Equity As A Driver of Social Mobility
The community college system is one of California’s greatest public assets. Within the system’s expansive mission is the vision to use its programs and services towards efforts to help people – whether it’s helping them transfer, supporting a career transition, or even helping pave a path out of poverty. Social mobility, in essence, is a key goal of community colleges. But how do community colleges achieve the laudable goal of increasing social mobility? Our hypothesis: focus on equity.
Economic insecurity has become a defining issue of our time. The growing gap between families at the top and bottom of the income distribution raises concerns about the ability of today’s disadvantaged groups to work their way up the economic ladder. California community colleges have an opportunity to improve the economic prospects of the students we serve by leveraging existing vehicles of investment such as the Student Equity Plans. Our system’s focus on access has enabled the promotion of equal educational opportunities for all. This is an important distinction and privilege unique to community colleges. Unlike other systems of higher education, community colleges are entrusted to provide a quality education to individuals from all walks of life.
Nonetheless, while the differences among our students can lead to an enriching learning environment, the challenges are extensive and require investment and planning. Promoting increased social mobility requires reexamining a wide range of education policies. Equity plans have provided an opportunity for the evaluation of these practices and a chance to improve outcomes for students disproportionately impacted relative to their peers.
Across the state, colleges have proven that through a focus on equity, our students can transform their economic circumstances. This is a key focus of Equity 2017: Elevating Equity for Social Mobility on September 8 in Ontario. Aiming to increase student success and retention amongst California’s underrepresented student populations, the summit will also feature presentations on state and system-wide issues and initiatives that enable social mobility through a focus on equity. The League, in partnership with the RP Group, will release a new report highlighting how three regions are using their Student Equity Plans to leverage community based resources that give needed support to community college students who would otherwise fail or dropout.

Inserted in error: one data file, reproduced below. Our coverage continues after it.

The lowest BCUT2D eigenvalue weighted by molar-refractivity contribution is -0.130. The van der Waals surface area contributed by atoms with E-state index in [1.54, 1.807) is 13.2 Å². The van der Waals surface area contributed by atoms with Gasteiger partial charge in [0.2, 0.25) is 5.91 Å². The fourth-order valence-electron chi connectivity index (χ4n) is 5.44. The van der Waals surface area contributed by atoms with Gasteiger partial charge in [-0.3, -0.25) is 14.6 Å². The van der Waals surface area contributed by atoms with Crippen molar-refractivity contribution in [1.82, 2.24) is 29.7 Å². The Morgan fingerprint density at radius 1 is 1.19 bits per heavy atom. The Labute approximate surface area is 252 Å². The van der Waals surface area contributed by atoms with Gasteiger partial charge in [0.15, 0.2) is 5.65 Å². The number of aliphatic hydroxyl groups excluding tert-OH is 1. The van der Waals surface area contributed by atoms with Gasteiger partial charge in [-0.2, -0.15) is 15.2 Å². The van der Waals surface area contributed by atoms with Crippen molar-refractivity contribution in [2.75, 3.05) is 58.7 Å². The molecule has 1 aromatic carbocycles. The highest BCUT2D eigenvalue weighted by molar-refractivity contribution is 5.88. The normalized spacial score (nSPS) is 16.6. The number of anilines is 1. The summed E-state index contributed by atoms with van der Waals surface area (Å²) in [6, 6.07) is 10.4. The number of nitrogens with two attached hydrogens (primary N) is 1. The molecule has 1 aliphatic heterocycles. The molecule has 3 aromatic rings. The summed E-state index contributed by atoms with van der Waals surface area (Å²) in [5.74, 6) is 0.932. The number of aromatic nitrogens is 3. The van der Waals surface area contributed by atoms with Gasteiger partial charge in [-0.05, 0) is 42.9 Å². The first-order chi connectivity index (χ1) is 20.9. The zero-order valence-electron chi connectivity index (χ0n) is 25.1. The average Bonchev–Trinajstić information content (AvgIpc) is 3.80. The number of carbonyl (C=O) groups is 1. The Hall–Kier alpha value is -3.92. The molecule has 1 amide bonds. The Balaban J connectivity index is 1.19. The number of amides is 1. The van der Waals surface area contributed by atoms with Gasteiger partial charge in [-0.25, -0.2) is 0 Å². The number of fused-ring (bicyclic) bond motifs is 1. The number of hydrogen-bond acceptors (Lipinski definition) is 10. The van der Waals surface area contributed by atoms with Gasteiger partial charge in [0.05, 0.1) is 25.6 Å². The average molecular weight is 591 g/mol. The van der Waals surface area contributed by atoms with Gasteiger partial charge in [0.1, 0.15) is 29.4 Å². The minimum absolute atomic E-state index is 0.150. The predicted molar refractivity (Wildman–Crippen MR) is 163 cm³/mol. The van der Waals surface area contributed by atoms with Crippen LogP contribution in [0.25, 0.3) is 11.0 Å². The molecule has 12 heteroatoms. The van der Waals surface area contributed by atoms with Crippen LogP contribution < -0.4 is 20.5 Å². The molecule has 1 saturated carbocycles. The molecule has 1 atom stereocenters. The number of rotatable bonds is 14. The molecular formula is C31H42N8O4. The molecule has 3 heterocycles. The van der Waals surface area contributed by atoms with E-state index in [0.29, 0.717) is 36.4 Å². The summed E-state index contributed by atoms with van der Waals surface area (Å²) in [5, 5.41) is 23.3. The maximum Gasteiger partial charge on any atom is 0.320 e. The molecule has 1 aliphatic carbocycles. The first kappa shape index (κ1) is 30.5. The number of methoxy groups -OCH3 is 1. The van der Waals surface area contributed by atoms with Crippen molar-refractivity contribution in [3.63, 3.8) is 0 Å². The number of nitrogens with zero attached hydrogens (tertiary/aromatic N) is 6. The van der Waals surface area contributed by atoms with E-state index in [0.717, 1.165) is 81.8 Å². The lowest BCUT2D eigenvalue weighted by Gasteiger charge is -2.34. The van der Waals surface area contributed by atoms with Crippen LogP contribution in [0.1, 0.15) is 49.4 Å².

In a time of rising inequality and low social mobility, improving educational pathways has the potential to increase equality of opportunity for all Californians. Join the discussion at Equity 2017!
Key Bills Move Through the Legislature
Next week, the California Legislature will begin the summer recess. Upon returning, four weeks will remain in the 2017 legislative session. Many of the 108 bills tracked by the League have now become two-year bills, died in Appropriations, or have taken significant amendments. Below is a status of some of the bills tracked by the League.
AB 19 (Santiago) Enrollment Fee Waiver
Would allow community college districts to waive the enrollment fee for one academic year for first- time students who enroll in 12 units per term and submit either a Free Application for Federal Student Aid or a California Dream Act application, if the college meets specified requirements consistent with the requirements of the California Promise Innovation Grant Program. The bill has an anticipated cost of around $30 million per year.
Status: Senate Appropriations Committee
AB 204 (Medina) Community Colleges: Student Success and Support Program funding.
Would require the Board of Governors (BOG) to review for consistency any due process standards adopted to appeal the loss of a BOG fee waiver. It would also require each community college district to, at least once every three years, examine the impact of the minimum academic and progress standards and determine whether those standards have had a disproportionate impact on a specific class of students.
Status: Senate Appropriations
AB 705 (Irwin) Matriculation: Assessment
The bill would require California Community Colleges to use high school performance data when determining a student’s readiness for college-level English and math. It also prohibits community colleges from requiring students to enroll in remedial coursework unless research proves that the students are highly unlikely to succeed in college-level coursework.
Status: Senate Appropriations Committee
AB 1435 (Gonzalez Fletcher) The Athlete Protection Act
Would establish the Athlete Protection Commission, which would have the authority to regulate all collegiate athletic programs in the state. The Commission would be empowered to:
- Set safety standards for student athlete injuries.
- Require every college to set aside a specified amount of time for a student to study.
- Intestate practices of athletic programs with poor graduation rates.
Status: 2-Year Bill
AB 1651 (Reyes) Academic Employees: Paid Administrative Leave
AB 1651 would require colleges to provide a copy of the written complaint to alleged perpetrators two days prior to their placement on paid administrative leave. Employees are placed on administrative leave due to serious allegations such as sexual misconduct, significant misallocation of resources, fraud and embezzlement, or other charges. Potential impacts of AB 1651 (Reyes) include the inability to guarantee or protect confidentiality of alleged victims, a requirement to provide proof that withholding the complaint is justified under AB 1651 and compromising the fact-finding process before a formal investigation has begun.
The League believes this will result in a chilling effect on college students reporting sexual assault and harassment incidents. The bill establishes a dangerous precedent and jeopardizes student safety, confidentiality and will likely increase liability on community colleges.
Status: Senate Floor
Position: Oppose Unless Amended to only provide a letter with the general nature for placement on administrative leave. Opposed to providing an advanced copy of the complaint.
SB 169 (Jackson) Education: Sex Equity.